Cedar Waxwings over Clarksdale: Be Still My Heart

Music in video by John Ruskey

Cedar Waxwings along the Sunflower River in the Mississippi Delta. Photo by John Ruskey

Cedar Waxwings along the Sunflower River in the Mississippi Delta. Photo by John Ruskey

By Madgical  ­čśë  Madge

VIDEO and PHOTOS included in post

When I met John Ruskey a little over ten years ago, I felt an immediate connectionÔÇŽa connection, which moves over the land, over the water, into the heart and back again, over and over and over. Being near John reminds me how important it is to stop, to look and to listen.

One cold winter day I remember sitting at a window with my mother, watching the cedar waxwings descend upon her leatherleaf mahonia berries, enjoying our blessing of time together. With a turn of her head, she marveled with unabashed joy at their velvet color, which resembled the bare limbs of winter, pecked with a single dot of red on their wing feathers, much like the holly berry it covets.  She shrieked a whisper of excitement at their singleness of purpose, their desire to stay together. She stopped, she looked and she listened. Knowing my mother had the magical gift of being able to respond to her God-given ability to feel, I took note. I stopped, I looked and I listened.


The past few days the cedar waxwings arrived in Clarksdale, in particular they greeted me early Wednesday morning. Immediately, I saw them as I eased up to the curb in front of 149 Delta. I purposefully got out of my car, with iPhone video in the process of being activated in my stealthy movements. My heart jumped; they fluttered up then away from the berry-laden holly bush by our office. They proceeded to circle above me, dancing to a feeling, a musical sound of silence, an indescribable hushed grace of flight.

An hour or so later, a scheduled meeting led Billy and me to Quapaw Canoe Company on the banks of the Sunflower River. As we stepped onto the cold ground from the narrow flight of steps, leading down from the Owl’s Roost headed toward The Cave, we found our friend, John Ruskey, outside, aloft his flatbed trailer. With camera in hand, ever so still, he greeted us with a welcoming morning hello, all while he continued to snap, every so often, images of cedar waxwings perched atop a bare tree by the river. Again, my heart leaped. We looked and we listened. I came full circle again, over land, over water, into the heart and back again.

This video is certainly two things: my gift to God, and my gift to you, both expressions of gratefulness, for those precious moments when we intentionally think about and respond to our burning hunger to live in the present and to connect.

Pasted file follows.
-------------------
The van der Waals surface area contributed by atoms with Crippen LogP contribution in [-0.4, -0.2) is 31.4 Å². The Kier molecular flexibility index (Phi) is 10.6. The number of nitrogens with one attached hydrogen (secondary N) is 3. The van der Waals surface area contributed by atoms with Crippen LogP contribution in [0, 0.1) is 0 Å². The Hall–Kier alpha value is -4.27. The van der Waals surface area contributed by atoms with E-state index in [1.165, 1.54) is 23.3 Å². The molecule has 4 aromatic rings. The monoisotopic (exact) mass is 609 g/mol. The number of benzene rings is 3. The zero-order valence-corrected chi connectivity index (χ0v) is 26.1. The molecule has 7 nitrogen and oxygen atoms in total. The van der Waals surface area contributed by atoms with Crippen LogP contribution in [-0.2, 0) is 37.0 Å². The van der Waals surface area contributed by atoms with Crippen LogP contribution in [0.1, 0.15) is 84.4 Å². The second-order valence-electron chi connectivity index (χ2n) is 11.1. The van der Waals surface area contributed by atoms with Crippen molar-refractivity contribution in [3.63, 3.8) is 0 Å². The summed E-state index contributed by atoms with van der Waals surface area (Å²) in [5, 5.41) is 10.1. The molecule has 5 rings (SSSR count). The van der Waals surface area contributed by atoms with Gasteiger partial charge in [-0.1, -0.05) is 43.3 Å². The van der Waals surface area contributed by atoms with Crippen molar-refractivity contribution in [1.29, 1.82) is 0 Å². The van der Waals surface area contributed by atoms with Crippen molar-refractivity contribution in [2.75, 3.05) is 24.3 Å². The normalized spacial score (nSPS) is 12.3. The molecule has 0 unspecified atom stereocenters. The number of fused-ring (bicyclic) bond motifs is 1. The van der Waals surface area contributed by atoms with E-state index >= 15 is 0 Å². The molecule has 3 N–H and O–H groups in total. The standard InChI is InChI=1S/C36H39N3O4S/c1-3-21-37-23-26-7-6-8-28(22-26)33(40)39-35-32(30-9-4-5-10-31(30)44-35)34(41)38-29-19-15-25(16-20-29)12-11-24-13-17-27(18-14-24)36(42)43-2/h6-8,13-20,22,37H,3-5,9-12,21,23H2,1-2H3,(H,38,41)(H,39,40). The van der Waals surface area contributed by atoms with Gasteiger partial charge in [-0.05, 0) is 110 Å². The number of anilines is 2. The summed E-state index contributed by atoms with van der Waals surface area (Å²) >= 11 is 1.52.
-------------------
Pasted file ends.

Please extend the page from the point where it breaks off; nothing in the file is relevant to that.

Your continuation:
The photographs in the post were sent to me this morning from John. Thank you, John, for not only your encouragement and support of The Delta Bohemian but for the unselfish example you lead. Deep feelings of goodness can overwhelm us if we will simply pause.

John does many things well. He photographs. He paints. He writes. He has been doing a series of paintings of birds native to our area. Stay in touch with The Delta Bohemian for news about two upcoming art shows featuring the paintings of John Ruskey, in particular his Audubon Society commissioned watercolor study.


Madgical is Madge Marley Howell, Publisher and Producer of The Delta Bohemian. For more from the heart of the Mississippi Delta, we suggest you subscribe.

The music featured on the video is by John Ruskey from his CD titled riverman; the song is called “High Plains.” To purchase a CD, email John:  [email protected]



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  1. Are the Cedar Waxwings still around or have they moved on?

  2. Absolutely beautiful and magical to watch and listen to!!! Thank you Magical Madge, your writing is so personal and meaningful – the love comes through. Thank you for sharing a part of Clarksdale and the Delta!!!

    • Sandy, I’m so glad you enjoyed watching this sweet memory! I’ll never forget standing on the banks of the Sunflower next to John Ruskey as we both snapped away at the beautiful birds resting on the tree limbs above us.

      I remember as a young woman, sitting in my parents bedroom, watching the waxwings up close, just outside their window, as they lapped up the Leatherleaf Mahonia berries. Never did I see the magnitude of birds like I see in Clarksdale, though! The Clarksdale flying visitors used to love all our holly berries trees downtown which now are few in number. But they no doubt have radar on all the others around town.

      Your words encourage me to keep on keeping on!

      I love you.

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